Court Is Critical Of Self-Represented Party After 17 Year Divorce
It might be easy enough to assume that the complications of a divorce trial end when a decision is issued. However, a recent decision from the Ontario Superior Court of Justice shows us that sometimes, the end of a trial simply leads to more issues.
A near-twenty-year divorce
The couple involved in the case received their final order for their divorce in 2019.The issues at trial included the divorce, spousal support, child support, equalization of net family property, occupation rent, and the net proceeds of the matrimonial home. It took 17 years for the divorce to be finalized, though there were only 10 days of actual trial. The court blamed the mother for the prolongation of the hearing.
Neither party was wholly successful after trial, though the court stated the father was more successful than the wife. After asking which party was more deserving of costs, the court wrote “there is no doubt that it is Ian.”
The court took some time to comment on the matter of self-litigation, noting that it’s not going anywhere. There are a number of reasons for this, including “cuts to legal aid services, the self-help resorted to on the world wide web, and (let us not be so naïve to ignore) the voluntary choice by some litigants to act for themselves because they think that the judge will be forced into being their advocate.”
The court grouped the mother into the last category of self-litigants – someone who can afford legal counsel, but choose to act for themselves due to a perceived tactical edge. This typically results in the presiding judicial official having to lend a great deal of assistance to the self-litigant.
The court stated that while there is nothing inherently wrong with self-litigation, “hijacking the proceeding at the expense of the other side (who has counsel) and then expecting mercy from the court when it comes to deciding costs” is another matter entirely.
The court stated that the principles for payment apply equally to litigants with lawyers and those without. They are as follows:
“ (i) in deciding entitlement to costs, consider the presumption that a successful party deserves some costs, and consider the factors outlined in the Family Law Rules, and take into account any other relevant circumstance; (ii) in deciding quantum of costs, remember the basic tenet that the goal is to achieve something that is fair, just and reasonable, and keep in mind the prudent expectations of the parties, and pay attention to the importance of proportionality, and assess (but do not dissect line by line) the reasonableness of the time spent and the fees and disbursements charged.”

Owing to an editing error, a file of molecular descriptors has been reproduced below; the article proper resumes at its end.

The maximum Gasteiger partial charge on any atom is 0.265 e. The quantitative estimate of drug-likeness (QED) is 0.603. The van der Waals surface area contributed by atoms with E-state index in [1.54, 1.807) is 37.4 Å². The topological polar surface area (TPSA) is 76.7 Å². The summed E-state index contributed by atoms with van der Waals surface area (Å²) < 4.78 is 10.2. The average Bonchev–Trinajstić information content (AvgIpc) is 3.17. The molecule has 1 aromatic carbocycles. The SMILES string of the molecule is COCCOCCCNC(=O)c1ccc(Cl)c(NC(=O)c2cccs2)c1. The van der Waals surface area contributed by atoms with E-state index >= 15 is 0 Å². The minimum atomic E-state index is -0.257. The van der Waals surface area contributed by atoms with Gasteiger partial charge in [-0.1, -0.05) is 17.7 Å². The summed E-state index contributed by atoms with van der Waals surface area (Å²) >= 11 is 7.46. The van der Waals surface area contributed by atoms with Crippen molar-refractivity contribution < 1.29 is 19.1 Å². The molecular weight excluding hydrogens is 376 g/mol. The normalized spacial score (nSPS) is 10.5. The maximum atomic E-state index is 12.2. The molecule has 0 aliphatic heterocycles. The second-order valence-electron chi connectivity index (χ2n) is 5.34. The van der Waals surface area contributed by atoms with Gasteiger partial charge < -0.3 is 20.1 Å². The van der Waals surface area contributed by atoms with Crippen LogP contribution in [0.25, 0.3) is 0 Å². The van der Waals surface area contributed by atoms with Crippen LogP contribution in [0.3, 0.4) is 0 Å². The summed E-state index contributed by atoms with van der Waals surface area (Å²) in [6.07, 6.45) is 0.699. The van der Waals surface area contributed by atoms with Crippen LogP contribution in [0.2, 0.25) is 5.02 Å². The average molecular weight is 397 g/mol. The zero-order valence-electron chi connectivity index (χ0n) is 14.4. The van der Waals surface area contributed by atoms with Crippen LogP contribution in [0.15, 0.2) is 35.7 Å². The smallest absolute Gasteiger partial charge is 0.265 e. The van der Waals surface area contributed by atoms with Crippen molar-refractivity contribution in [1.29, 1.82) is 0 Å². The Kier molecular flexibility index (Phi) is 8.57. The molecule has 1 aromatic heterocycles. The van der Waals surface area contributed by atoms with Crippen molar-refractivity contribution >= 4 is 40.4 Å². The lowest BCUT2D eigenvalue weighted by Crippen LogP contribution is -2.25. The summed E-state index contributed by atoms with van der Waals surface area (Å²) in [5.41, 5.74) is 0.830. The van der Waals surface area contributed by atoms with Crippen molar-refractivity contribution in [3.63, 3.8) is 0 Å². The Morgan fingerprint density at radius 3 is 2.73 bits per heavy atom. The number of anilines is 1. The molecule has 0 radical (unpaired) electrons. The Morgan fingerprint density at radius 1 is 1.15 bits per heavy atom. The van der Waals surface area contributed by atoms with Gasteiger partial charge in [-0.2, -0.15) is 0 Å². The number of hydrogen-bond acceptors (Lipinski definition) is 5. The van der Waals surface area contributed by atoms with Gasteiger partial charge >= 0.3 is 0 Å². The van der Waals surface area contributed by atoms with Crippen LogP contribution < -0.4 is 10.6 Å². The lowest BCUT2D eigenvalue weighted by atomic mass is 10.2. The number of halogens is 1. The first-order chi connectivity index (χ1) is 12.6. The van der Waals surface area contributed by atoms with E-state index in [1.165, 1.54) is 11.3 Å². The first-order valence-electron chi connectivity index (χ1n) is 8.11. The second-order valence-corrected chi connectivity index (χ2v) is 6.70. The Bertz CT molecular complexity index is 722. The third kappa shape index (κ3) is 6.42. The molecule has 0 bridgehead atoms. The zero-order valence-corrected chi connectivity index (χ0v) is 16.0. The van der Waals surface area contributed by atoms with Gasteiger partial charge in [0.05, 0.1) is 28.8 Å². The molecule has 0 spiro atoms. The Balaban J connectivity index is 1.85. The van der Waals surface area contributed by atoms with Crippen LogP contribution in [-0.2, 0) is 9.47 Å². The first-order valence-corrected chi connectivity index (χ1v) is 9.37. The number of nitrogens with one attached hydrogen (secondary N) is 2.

The court added that there should be some emphasis on encouraging settlement where appropriate, and to sanction and deter inappropriate conduct by litigants, even if it falls short of bad faith.
Analysis of the case at hand
The wife filed no submissions on costs. The father sought partial recovery totaling more than $216,000, broken down as follows:
“costs charged by his former lawyer ($22,500.00), plus reimbursement for fees paid for a professional parenting assessment ($7500.00), plus full recovery of costs incurred between 2016 and October 2018 ($99,457.50), plus full recovery of costs for the trial itself ($67,910.74), plus disbursements ($12,886.25), plus half of what was paid by Ian to obtain the divorce ($1500.00 plus tax), plus (what I call) costs on costs ($4500.00 plus tax), for a total of more than $216,000.00”
The court found the husband to be entitled to some costs. He was more successful at trial, made greater efforts to settle, and was better prepared for and better behaved at trial. However, the court declined to order any amount of costs for anything pre-dating 2016. His actual costs from 2016 to 2019 were $190,438.63. The court stated the case should have never gone to trial, and had the wife accepted the husband’s October 2018 offer, she would have been better off financially, as would all parties.
The court wrote that awarding the husband the full $190,438.63 was in the cards. However, the wife’s mental illness (confirmed by her family physician at trial) resulted in a reduction to $150,000.
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